I decided to sample 15 major league teams and used what can only be argued as a very arbitrary benchmark. To wit, the percentage of high draft picks (defined in this case as the first five rounds) since 2000 that had ascended to AAA or higher. Having decided upon my criteria, I quickly realized that there would be some potential inherent flaws. One, five years isn't a particularly long period of time. Two, some clubs literally rush their players to the big leagues while others are stocked with talent and have the luxury of bringing them along more slowly. Three, small market clubs probably cannot be compared fairly to large market teams in this area. Nevertheless, I threw caution to the wind and stayed with the assumptions anyways. I tried to use a representative sample of teams and split them evenly between the American League (8) and the National League (7).

Without further ado, here are the results:

Minnesota: 35%
Oakland: 45%
Kansas City: 14%
Atlanta: 14%
L.A. Dodgers: 19%
Boston: 12%
N.Y. Yankees: 14%
N.Y. Mets: 38%
Texas: 13%
San Francisco: 29%
Florida: 13%
Baltimore: 8%
Philadelphia: 14%
Houston: 22%
Seattle: 9%

Only nine percent of the Mariners' draft picks since 2000 had made it to Triple A or the big leagues as of this writing (http://www.sports-wired.com/teams/mlb.shtml). Nine percent! Only Baltimore had done more poorly amongst these fifteen teams. Oakland and Minnesota, two franchises that have been lauded for "doing it right" with limited budgets, sat atop the list at 45% and 35%, respectively. Curiously, the Mets were up there as well, although a quick perusal of their minor leaguers doesn't seem to indicate many real impact players in the group. Of the teams that seemed to have above average numbers (Minnesota, Houston, San Francisco, the Mets and the Dodgers), there are three of the more successful franchises in recent history, along with two that have excellent historical resumes. As the percentages dwindle, the correlation with winning generally seems to drop -- Boston and the Yankees notwithstanding.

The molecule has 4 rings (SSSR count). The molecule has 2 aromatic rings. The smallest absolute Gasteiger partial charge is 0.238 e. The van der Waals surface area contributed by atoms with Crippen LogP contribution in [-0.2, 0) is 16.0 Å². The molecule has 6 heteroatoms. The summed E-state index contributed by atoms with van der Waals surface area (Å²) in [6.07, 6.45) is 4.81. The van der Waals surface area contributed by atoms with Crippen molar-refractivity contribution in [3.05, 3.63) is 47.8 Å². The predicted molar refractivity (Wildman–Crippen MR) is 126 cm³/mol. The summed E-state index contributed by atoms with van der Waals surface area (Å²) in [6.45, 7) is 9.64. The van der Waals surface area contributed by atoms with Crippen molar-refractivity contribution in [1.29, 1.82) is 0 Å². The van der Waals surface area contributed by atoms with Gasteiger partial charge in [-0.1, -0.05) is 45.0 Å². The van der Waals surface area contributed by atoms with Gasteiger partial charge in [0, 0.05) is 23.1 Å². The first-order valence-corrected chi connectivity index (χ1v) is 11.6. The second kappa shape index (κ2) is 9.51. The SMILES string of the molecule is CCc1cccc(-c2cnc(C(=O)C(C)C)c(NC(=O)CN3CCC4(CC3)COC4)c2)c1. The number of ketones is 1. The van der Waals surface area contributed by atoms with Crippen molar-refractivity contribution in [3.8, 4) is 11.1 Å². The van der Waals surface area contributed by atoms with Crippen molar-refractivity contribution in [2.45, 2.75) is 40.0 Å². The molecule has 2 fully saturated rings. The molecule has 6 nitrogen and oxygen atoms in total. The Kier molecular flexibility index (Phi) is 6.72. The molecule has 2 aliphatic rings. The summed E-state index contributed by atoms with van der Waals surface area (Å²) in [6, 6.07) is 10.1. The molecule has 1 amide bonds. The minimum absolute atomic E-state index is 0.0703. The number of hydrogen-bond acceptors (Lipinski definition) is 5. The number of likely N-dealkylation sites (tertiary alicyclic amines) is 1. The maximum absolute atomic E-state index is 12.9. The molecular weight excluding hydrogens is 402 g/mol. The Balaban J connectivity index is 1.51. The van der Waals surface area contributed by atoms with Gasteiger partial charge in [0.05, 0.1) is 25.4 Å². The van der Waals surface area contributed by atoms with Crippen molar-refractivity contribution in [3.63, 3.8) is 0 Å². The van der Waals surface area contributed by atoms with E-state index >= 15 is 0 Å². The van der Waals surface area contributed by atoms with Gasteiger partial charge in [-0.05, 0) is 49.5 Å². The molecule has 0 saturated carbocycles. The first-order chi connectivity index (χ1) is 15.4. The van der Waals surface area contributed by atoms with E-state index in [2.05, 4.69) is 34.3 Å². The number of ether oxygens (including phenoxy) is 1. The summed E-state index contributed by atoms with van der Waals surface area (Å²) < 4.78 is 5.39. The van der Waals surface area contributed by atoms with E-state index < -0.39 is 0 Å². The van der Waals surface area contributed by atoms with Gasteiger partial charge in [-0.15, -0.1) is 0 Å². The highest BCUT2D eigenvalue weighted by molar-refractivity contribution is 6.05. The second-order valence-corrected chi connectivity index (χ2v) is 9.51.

One other flaw I forgot to mention: free agency. It's implied in one of my precepts, but not stated. Boston and New York have been built in recent years largely with marquee free agents and deadline trades, which will deplete the farm systems and quell their rise to the majors. Those factors probably explain why their numbers are so low for teams that are always in the race.

I think the one glaringly obvious point to be made here is the inefficiency of Mariner drafting in recent years. It's just not been very good. We've been fortunate to have long-time stars dot the lineup and the pitching staff from older drafts and various trades, which kept the team up there for years. That time is over now and the kids are beginning to take over. We've repeatedly discussed the younger players such as Reed, Lopez, Morse, Snelling, Choo and King Felix. In a way, we're fortunate that most of them have been acquired via trade.

It's time for the Mariners to get serious about the draft once again. Frankly, they've done a pretty bad job of it over the past several years.